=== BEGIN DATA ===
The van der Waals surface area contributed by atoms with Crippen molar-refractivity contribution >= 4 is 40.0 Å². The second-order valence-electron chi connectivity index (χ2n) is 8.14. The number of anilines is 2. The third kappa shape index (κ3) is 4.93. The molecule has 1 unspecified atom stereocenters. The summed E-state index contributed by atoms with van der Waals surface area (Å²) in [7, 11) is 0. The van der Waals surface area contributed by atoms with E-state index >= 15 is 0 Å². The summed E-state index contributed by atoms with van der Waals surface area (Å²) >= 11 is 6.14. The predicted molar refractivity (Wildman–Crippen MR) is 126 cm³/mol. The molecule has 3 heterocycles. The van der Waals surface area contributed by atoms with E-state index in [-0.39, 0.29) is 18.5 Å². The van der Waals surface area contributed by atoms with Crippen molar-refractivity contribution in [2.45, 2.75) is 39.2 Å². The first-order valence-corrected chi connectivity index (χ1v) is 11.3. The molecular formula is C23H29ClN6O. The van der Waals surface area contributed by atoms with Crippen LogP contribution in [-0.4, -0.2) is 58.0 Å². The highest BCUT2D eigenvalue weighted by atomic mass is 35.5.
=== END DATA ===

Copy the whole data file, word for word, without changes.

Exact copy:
The van der Waals surface area contributed by atoms with Crippen molar-refractivity contribution >= 4 is 40.0 Å². The second-order valence-electron chi connectivity index (χ2n) is 8.14. The number of anilines is 2. The third kappa shape index (κ3) is 4.93. The molecule has 1 unspecified atom stereocenters. The summed E-state index contributed by atoms with van der Waals surface area (Å²) in [7, 11) is 0. The van der Waals surface area contributed by atoms with E-state index >= 15 is 0 Å². The summed E-state index contributed by atoms with van der Waals surface area (Å²) >= 11 is 6.14. The predicted molar refractivity (Wildman–Crippen MR) is 126 cm³/mol. The molecule has 3 heterocycles. The van der Waals surface area contributed by atoms with E-state index in [-0.39, 0.29) is 18.5 Å². The van der Waals surface area contributed by atoms with Crippen molar-refractivity contribution in [2.45, 2.75) is 39.2 Å². The first-order valence-corrected chi connectivity index (χ1v) is 11.3. The molecular formula is C23H29ClN6O. The van der Waals surface area contributed by atoms with Crippen LogP contribution in [-0.4, -0.2) is 58.0 Å². The highest BCUT2D eigenvalue weighted by atomic mass is 35.5.